10. I'm not sure that's possible I agree with you to a point, Jerry, but since most of us experience a direct reversion to our training when confronted with an emergency, we must be very careful not to 'negative train'. The CH-146 and the 212 share almost nothing, except a basic silhouette and different variations of the PT6-T. - The handling qualities are different in many ways, partly because of the four v. two blade characteristics, but also for certain procedures (i.e. must switch off APs during run-on landing in 412) - The autopilots are different. The SPZ-7600 and Bell AFCS could not be less similar. The Sperry system found in a handful of 212s shares little more than heritage with its SPZ cousin. - The fuel system is different. The 412 has 10 cells and transfer pumps, the 212 has 5 cells and jet pumps. - The AC electrical system is different - 3 inverters vs 2. - All engine and transmission performance limitations are different - The hydraulic and governor switch placement in the CH-146 is different than the 212 or 412, and the fuel panel in the 412 / 146 is different than the 212. - Engine / mast torque systems are different. With this many differences in the propulsion, electrical, autopilot and fuel systems, coupled with dissimilar handling qualities, certain emergency procedures, and cockpit layout, I see the potential for negative training. At this point, the box becomes little more than Microsoft Flight Sim X (said with tongue planted firmly in cheek), and basically becomes a full-motion Level C IFR trainer. I have flown the 212, 412 and CH-146, and will admit to bringing well-trained 412 habits into the 146, and back into the 212. They are two different type endorsements for a reason. Really though, the Gagetown thing was all about saving money, not trying to provide better training. An adequate 212 sim resides in Dallas, but that's farther away and this whole arguement took place in the day of the $1.65 US dollar.
  11. Hmmm. The FDR would have given them some lateral acceleration data from HUMS, but they'd have to have been lucky to tag the accident sequence with the sampling rate. The other HUMS parameters would have been pretty much useless for sim programming - if I remember correctly it sampled radial and axial vibration on the tail rotor as trend monitoring only. It's been a while. And even then, you have a snapshot of how that particular aircraft behaved, at that gross weight, c/g, Hd and airspeed, and all FDR data will be corrupted by the actions of the crew. Still, if it's a handfull, it's probably fairly representative of the real thing IN A GRIFFON. The 212 is a different beast, and the use of this sim for 212 training is just plain wrong.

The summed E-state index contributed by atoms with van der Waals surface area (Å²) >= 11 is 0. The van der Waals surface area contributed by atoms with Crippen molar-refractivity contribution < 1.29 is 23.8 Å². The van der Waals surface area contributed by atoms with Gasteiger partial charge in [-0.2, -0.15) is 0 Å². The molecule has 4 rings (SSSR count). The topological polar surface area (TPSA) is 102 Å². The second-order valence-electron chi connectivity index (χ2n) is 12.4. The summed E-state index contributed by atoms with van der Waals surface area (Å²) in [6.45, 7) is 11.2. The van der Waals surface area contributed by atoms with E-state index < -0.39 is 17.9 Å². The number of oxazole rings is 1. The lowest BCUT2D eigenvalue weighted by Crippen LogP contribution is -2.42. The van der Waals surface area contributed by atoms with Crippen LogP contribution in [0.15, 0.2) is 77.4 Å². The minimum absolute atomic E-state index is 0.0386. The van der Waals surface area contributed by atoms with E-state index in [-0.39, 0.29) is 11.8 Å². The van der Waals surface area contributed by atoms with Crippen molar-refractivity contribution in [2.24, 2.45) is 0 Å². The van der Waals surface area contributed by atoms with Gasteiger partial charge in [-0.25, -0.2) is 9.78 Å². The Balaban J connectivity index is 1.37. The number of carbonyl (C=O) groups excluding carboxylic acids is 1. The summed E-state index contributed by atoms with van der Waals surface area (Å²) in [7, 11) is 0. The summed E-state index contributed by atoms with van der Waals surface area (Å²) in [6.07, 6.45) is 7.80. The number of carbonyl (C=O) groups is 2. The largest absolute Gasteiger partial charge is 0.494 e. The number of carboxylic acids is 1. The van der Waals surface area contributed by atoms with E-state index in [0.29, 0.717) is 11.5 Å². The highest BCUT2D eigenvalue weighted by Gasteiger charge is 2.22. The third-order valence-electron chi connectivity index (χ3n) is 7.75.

12. Hey Outwest, good to see you around. You're 100% correct in your statements regarding simulators, but your source has led you astray a little. The reason it is impossible to simulate a tail rotor drive failure with accuracy has nothing to do with keel effect, or any other aerodynamic function. Simulators are programmed from flight test data, which is expensive, and only exists for what's inside the four corners of the flight envelope and a very small percentage beyond it. Since we don't traditionally get flight test data for tail rotor failures, at least not on purpose, simulator fidelity for these scenarios is based on predictions. In my former life, I have flown CRJ and Challenger sims to do high altitude stalls and takeoffs with degraded performance due to surface contamination. BA's Flight Test folks reminded us constantly that the sim fidelity and performance for those flight regimes was not accurate, and the tests proved to be almost useless for what we wanted to achieve. Additionally, research 'simulators' used by manufacturers are not big boxes they strap themselves into and virtually fly around in, but computer models. All that said, your assessment of how we should treat sim training is spot on. Cheers, BV
  13. Size doesn't matter, it's the quality of the food.
  14. Thanks 47. AvWorld is out of stock, but they expect some in a week or so. VIP doesn't carry any helicopter stuff anymore, according the guy I spoke to there this week.